Résumé: Experimental results of timereversal focusing in a highorder multiple scattering medium are presented and compared to theoretical predictions based on a statistical model. The medium consists of a random collection of parallel steel rods. An ultrasonic source (3.2 MHz) transmits a pulse that undergoes multiple scattering and is recorded on an array. The timereversed waves are sent by the array back to the source through the scattering medium. The quality of temporal focusing is very well predicted by a simple statistical model. However, for thicker samples, persistent temporal side lobes appear. We interpret these sidelobes as a consequence of the growing number of crossing paths in the sample due to highorder multiple scattering. As to spatial focusing, the resolution is practically independent from the array's aperture. With a 16element array, the resolution was found to be 30 times finer than in a homogeneous medium. Resolutions of the order of the wavelength (0.5 mm) were attained. These results are discussed in relation with the statistical properties of timereversal mirrors in a random medium. (C) 2000 Acoustical Society of America.
MotsClés: acoustics; article; priority journal; signal noise ratio; signal transduction; sound transmission; statistical analysis; thickness


Dynamic time reversal of randomly backscattered acoustic waves. Tourin, A., A. Derode, and M. Fink. Europhysics Letters 47, no. 2 (1999): 175–181.
Résumé: We report the first experiments using the reversibility of a transient acoustic wave in a multiplescattering medium to simulate either a stationary or a dynamic acoustic lens. The method is based on time reversal experiments performed in a backscattering configuration. In the stationary case, we show that we take advantage of multiple scattering to focus better than with a perfect reflecting interface. In the dynamic case, we explain the refocused spot time evolution by a simple model based on the timedependent ability to recover the angular spectrum thanks to both single and multiplescattering paths.


Time reversal in multiply scattering media. Derode, A., A. Tourin, and M. Fink. Ultrasonics 36, no. 15 (1998): 443–447.
Résumé: The application of timereversal mirrors (TRM) to media with very highorder multiple scattering is presented. Random sets of up to 2500 steel rods are considered. When a pulsed wave traverses such a medium, it undergoes many scatterings before reaching the TRM. The resulting pressure field spreads in time, up to 300 times the initial pulse duration; it is recorded, timereversed and retransmitted through the same disordered medium. Surprisingly, the timereversed waves are found to converge to their source and recover their original waveform and duration, unlike one could have expected given the high order of multiple scattering involved and the usual sensitivity to initial conditions of timereversal processes. In addition to this, the observed resolution of the timereversed waves was greatly increased, and found to be smaller than the theoretical limit for the array's aperture. Theoretical limits of timereversed experiments are discussed. © 1998 Elsevier Science B.V.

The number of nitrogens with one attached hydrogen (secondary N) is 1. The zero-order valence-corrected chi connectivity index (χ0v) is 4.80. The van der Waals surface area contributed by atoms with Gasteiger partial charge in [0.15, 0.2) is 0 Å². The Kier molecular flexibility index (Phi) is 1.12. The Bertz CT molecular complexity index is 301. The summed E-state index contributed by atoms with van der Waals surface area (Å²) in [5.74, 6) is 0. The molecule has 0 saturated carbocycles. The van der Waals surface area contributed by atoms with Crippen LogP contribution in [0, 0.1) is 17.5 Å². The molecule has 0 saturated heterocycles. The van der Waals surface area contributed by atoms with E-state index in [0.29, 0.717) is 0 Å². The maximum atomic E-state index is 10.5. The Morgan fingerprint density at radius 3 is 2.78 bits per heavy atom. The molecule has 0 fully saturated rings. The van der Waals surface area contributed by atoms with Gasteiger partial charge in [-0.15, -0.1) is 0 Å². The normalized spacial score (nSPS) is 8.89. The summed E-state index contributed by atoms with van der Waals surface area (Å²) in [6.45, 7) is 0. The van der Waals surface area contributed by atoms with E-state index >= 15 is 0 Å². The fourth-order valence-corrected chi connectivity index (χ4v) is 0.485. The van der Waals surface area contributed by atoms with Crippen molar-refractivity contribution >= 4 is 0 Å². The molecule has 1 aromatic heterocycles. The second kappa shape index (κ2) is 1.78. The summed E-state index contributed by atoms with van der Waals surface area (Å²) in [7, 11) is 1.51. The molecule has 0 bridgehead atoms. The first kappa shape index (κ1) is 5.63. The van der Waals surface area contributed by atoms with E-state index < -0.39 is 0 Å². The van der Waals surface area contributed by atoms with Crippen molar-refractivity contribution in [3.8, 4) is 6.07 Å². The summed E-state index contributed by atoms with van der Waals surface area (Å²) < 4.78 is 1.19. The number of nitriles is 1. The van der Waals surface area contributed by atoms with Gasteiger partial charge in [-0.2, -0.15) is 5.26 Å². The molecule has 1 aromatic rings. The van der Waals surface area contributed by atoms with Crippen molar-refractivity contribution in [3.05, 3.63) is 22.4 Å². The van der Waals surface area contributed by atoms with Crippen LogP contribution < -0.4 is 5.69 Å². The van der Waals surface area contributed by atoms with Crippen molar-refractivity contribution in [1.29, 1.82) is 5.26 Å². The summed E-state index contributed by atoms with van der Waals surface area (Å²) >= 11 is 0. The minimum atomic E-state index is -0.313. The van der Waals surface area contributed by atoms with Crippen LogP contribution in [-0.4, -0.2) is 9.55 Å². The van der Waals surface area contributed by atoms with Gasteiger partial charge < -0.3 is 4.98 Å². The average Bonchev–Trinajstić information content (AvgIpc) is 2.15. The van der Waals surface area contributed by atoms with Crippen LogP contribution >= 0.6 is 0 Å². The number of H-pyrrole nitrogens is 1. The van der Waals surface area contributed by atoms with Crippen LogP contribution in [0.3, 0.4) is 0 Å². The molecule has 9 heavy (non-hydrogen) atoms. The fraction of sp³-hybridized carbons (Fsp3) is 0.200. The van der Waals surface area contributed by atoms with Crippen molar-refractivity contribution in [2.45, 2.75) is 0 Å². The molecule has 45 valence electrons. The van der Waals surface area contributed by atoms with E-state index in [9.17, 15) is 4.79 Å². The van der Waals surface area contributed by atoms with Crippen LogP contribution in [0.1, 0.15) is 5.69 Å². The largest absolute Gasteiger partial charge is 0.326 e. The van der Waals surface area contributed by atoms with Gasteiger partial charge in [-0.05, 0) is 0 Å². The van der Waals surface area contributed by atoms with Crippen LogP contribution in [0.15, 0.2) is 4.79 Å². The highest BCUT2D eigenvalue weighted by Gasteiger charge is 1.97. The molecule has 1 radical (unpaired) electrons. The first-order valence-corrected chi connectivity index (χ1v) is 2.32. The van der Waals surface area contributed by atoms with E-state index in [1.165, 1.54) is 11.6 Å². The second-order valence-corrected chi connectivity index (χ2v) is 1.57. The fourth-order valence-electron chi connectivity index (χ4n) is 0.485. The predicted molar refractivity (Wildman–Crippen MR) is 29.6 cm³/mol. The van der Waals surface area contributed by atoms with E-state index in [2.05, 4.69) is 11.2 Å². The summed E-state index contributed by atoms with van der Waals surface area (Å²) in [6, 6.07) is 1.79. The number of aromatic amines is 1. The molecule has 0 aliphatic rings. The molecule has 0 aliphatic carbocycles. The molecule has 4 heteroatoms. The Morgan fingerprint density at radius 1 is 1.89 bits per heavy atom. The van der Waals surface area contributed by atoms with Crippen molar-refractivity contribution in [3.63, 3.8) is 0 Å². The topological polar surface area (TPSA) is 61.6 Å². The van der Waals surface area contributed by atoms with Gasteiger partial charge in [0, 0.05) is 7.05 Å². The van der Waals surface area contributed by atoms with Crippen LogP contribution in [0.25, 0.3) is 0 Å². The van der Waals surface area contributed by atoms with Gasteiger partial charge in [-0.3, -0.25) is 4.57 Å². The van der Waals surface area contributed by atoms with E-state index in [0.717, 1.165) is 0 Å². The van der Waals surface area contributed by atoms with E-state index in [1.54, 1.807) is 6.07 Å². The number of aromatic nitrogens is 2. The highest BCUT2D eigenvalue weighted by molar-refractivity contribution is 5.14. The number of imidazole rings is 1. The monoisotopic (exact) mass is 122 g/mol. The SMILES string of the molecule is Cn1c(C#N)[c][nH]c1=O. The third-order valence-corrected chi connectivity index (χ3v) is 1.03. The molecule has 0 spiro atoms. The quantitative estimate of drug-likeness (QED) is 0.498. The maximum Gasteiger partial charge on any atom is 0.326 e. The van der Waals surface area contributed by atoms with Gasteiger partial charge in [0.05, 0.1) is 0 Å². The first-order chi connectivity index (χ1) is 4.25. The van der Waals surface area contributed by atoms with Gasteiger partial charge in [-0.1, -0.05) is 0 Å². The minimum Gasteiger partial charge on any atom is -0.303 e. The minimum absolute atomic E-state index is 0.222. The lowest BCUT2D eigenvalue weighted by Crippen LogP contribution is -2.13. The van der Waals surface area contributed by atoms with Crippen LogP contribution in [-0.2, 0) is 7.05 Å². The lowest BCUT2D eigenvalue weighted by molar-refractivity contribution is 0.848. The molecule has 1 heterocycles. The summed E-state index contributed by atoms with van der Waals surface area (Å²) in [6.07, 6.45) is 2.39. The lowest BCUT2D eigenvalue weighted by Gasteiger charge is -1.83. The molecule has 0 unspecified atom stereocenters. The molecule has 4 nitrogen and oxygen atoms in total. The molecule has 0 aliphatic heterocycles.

MotsClés: Multiple scattering; Time reversal; Steel; Ultrasonic transmission; Ultrasonics; Time reversal mirrors (TRM); Ultrasonic scattering


Correlation length of ultrasonic speckle in anisotropic random media: Application to coherent echo detection. Derode, A., and M. Fink. Journal of the Acoustical Society of America 103, no. 1 (1998): 73–82.
Résumé: In a recent paper [Derode and Fink, J. Acoust. Soc. Am. 101, 690704 (1997)], a technique for studying spatial coherence properties of backscattered speckle noise by means of a transducers array was described. In this paper another approach is presented. Here, a single transducer, focusing inside a scattering medium, is moved in a plane; correlation is studied between signals acquired in two different positions. A study investigates how the correlation function of the medium determines that of the speckle noise This is applied to fully or partially incoherent media, and media with anisotropic scatterer distribution such as unidirectional and crossply composites; we show that it is possible to extract information about the medium from a measurement of the backscattered field correlation length. The influence of correlation length on defect detection is discussed. Experimental as well as theoretical results are presented, they are found in good agreement.
MotsClés: anisotropy; article; correlation function; echography; fourier transformation; noise; priority journal; sound detection; sound transmission; ultrasound; ultrasound transducer


Partial coherence of transient ultrasonic fields in anisotropic random media: Application to coherent echo detection. Derode, A., and M. Fink. Journal of the Acoustical Society of America 101, no. 2 (1997): 690–704.
Résumé: In this paper the spatial coherence properties of the speckle noise backscattered from random media insonified by a broadband pulse are studied. The approach presented is an adaptation of the optical notion of coherence introduced by Zernike. How the statistical parameters (particularly the secondorder moment) of the medium determine those of the speckle noise is studied. This is applied to fully or partially incoherent media, and media with anisotropic scatterer distribution such as unidirectional and crossply composites; also investigated is the possibility of detecting a coherent reflector among speckle noise through measurements of coherence length. Experimental as well as theoretical results are presented. Measurements were carried out with a linear array of 128 programmable transmitters/receivers.
MotsClés: acoustics; anisotropy; article; fourier transformation; noise; priority journal; statistical parameters; transducer; ultrasound